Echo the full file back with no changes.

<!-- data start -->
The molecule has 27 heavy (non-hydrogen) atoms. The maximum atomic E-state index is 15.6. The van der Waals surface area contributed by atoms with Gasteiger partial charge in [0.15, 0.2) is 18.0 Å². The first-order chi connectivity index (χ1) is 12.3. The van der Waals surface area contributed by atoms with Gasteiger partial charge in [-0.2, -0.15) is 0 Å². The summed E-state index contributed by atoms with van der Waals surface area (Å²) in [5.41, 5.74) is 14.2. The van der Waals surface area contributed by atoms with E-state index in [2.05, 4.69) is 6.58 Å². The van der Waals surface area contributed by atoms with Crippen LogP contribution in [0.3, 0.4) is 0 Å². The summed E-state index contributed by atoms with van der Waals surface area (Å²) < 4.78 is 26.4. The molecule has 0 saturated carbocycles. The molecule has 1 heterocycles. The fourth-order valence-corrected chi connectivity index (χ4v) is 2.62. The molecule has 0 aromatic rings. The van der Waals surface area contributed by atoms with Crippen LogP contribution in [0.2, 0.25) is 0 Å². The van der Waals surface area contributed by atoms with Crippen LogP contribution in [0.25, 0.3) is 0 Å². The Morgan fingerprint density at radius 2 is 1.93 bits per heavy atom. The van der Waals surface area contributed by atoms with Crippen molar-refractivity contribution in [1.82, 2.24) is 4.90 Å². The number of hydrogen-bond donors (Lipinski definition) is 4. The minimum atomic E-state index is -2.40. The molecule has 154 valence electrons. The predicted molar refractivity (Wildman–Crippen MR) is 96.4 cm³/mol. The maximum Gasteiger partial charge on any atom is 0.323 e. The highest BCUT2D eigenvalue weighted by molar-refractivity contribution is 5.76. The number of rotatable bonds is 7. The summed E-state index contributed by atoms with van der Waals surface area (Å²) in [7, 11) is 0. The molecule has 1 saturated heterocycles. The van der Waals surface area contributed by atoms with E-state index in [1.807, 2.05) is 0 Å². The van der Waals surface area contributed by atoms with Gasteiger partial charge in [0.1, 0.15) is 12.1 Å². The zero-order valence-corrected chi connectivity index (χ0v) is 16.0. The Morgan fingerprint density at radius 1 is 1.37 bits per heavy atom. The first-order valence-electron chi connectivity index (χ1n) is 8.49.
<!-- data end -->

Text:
The molecule has 27 heavy (non-hydrogen) atoms. The maximum atomic E-state index is 15.6. The van der Waals surface area contributed by atoms with Gasteiger partial charge in [0.15, 0.2) is 18.0 Å². The first-order chi connectivity index (χ1) is 12.3. The van der Waals surface area contributed by atoms with Gasteiger partial charge in [-0.2, -0.15) is 0 Å². The summed E-state index contributed by atoms with van der Waals surface area (Å²) in [5.41, 5.74) is 14.2. The van der Waals surface area contributed by atoms with E-state index in [2.05, 4.69) is 6.58 Å². The van der Waals surface area contributed by atoms with Crippen LogP contribution in [0.3, 0.4) is 0 Å². The summed E-state index contributed by atoms with van der Waals surface area (Å²) < 4.78 is 26.4. The molecule has 0 saturated carbocycles. The molecule has 1 heterocycles. The fourth-order valence-corrected chi connectivity index (χ4v) is 2.62. The molecule has 0 aromatic rings. The van der Waals surface area contributed by atoms with Crippen LogP contribution in [0.2, 0.25) is 0 Å². The van der Waals surface area contributed by atoms with Crippen LogP contribution in [0.25, 0.3) is 0 Å². The Morgan fingerprint density at radius 2 is 1.93 bits per heavy atom. The van der Waals surface area contributed by atoms with Crippen molar-refractivity contribution in [1.82, 2.24) is 4.90 Å². The number of hydrogen-bond donors (Lipinski definition) is 4. The minimum atomic E-state index is -2.40. The molecule has 154 valence electrons. The predicted molar refractivity (Wildman–Crippen MR) is 96.4 cm³/mol. The maximum Gasteiger partial charge on any atom is 0.323 e. The highest BCUT2D eigenvalue weighted by molar-refractivity contribution is 5.76. The number of rotatable bonds is 7. The summed E-state index contributed by atoms with van der Waals surface area (Å²) in [7, 11) is 0. The molecule has 1 saturated heterocycles. The van der Waals surface area contributed by atoms with E-state index in [1.807, 2.05) is 0 Å². The van der Waals surface area contributed by atoms with Gasteiger partial charge in [0.1, 0.15) is 12.1 Å². The zero-order valence-corrected chi connectivity index (χ0v) is 16.0. The Morgan fingerprint density at radius 1 is 1.37 bits per heavy atom. The first-order valence-electron chi connectivity index (χ1n) is 8.49.